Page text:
“Regiment 140 controlled the attack ships. When I interviewed soldiers, they told me Regiment 62 was sent to control Koh Tang and there were four battalions there,” Mr. Dany said, adding that the island was under the command of a man known by the revolutionary alias of Yeang, who died in 1979.
“I have met Regiment 62 people before. I will follow this case, interview them again, and ask about this new information,” Mr. Dany said.
He said the facts he gathers about the possible massacre on Koh Tang could be relevant to the Khmer Rouge tribunal’s case against Meas Muth, known as Case 003. The Cambodian government has publicly stated its opposition to the case and insisted that it must not move forward.
“This information is very important, particularly for investigating the case of Meas Muth in Case 003. We will go to the island and search for the crime sites and meet people who have lived there since the early ’80s,” Mr. Dany said.
The initial allegations compiled by prosecutors against Meas Muth do not mention a massacre on the island. The allegations were forwarded to investigating judges in 2009, and an investigation is ongoing.
Although what happened on Koh Tang might never be the subject of a court trial, finding out more about the events leading up to the alleged massacre could still have an impact on court proceedings.
William Smith, the tribunal’s deputy co-prosecutor, said in an email that the allegations could help prove there was armed conflict between Cambodia and Vietnam in 1975. This could help prosecutors demonstrate that Nuon Chea and Khieu Samphan are guilty of war crimes when proceedings in the second phase of their trial begin later this year.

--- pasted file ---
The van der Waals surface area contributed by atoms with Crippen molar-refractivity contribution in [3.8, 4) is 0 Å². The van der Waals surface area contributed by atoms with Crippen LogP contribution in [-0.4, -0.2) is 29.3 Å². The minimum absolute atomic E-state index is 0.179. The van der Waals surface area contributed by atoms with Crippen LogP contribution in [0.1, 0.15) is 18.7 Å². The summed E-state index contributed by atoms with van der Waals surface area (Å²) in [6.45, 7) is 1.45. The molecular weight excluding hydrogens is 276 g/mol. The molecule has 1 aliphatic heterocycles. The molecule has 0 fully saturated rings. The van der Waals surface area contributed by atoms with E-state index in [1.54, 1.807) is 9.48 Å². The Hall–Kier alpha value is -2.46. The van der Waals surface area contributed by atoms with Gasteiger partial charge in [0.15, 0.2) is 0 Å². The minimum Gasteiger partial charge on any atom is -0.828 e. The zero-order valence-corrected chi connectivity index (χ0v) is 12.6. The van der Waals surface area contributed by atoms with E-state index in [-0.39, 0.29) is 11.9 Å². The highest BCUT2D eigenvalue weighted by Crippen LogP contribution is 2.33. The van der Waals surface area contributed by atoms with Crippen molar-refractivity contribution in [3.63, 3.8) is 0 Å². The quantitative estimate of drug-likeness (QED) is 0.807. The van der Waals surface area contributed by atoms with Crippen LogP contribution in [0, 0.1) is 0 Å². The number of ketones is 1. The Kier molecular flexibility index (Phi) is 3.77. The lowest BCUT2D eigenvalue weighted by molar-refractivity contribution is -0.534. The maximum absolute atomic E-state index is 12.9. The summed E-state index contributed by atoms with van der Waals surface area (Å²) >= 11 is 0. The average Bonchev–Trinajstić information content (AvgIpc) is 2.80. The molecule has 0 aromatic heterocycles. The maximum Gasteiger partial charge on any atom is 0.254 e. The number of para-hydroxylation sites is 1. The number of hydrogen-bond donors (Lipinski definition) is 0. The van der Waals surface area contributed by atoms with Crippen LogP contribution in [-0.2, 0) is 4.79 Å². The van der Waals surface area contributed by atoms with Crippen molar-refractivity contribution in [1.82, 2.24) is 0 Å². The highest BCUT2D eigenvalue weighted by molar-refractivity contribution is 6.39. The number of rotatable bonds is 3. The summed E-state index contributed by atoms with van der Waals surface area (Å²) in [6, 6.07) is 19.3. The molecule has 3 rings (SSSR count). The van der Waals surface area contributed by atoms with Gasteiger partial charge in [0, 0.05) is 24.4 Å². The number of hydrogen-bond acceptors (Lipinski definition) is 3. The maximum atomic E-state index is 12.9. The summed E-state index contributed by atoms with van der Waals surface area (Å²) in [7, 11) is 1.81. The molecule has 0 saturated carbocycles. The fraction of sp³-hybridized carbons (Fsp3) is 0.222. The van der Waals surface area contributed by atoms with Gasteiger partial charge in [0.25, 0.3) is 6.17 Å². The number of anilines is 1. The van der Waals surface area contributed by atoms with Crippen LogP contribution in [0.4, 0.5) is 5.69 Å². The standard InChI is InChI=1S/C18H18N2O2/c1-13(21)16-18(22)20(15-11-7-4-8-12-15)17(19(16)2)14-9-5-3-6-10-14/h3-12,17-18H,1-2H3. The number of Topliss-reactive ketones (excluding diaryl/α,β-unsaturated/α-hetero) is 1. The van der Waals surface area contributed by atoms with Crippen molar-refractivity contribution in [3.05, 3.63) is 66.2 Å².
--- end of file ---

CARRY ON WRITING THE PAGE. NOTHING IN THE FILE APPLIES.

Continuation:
Mr. Smith said the investigation into what happened on Koh Tang would also help provide “relevant context to the acts of genocide alleged to have been committed by both Accused against the Vietnamese population from 1977 onwards.” These allegations of genocide will also be heard in the next trial phase.
Vong Dara, deputy chief of Koh Tang island’s Peam Prasap village, moved to the island in 1988. He said he has always heard rumors that “the Khmer Rouge took the Vietnamese to do hard work and then smashed them.”
“Actually, there’s a rumor about this, but there is no concrete evidence to prove it,” he said by telephone.
“I mean, villagers started moving back onto and inhabiting the island again in 1985…but we didn’t see any evidence such as bones and skulls or bodies of any dead persons found in this island at all,” Mr. Dara said. “So it’s just a rumor.”
However, his colleague, 58-year-old second deputy commune chief Lang Mann, said that he once happened upon three pits containing about 100 bodies on the nearby island of Koh Chas.
“I have never heard about the killing of people, especially Vietnamese people, on Koh Tang at all,” he said. “For myself, I was digging and found about 100 bodies inside a local pagoda, Wat Sakoram, on Koh Chas,” he added.
(Additional reporting by Kuch Naren)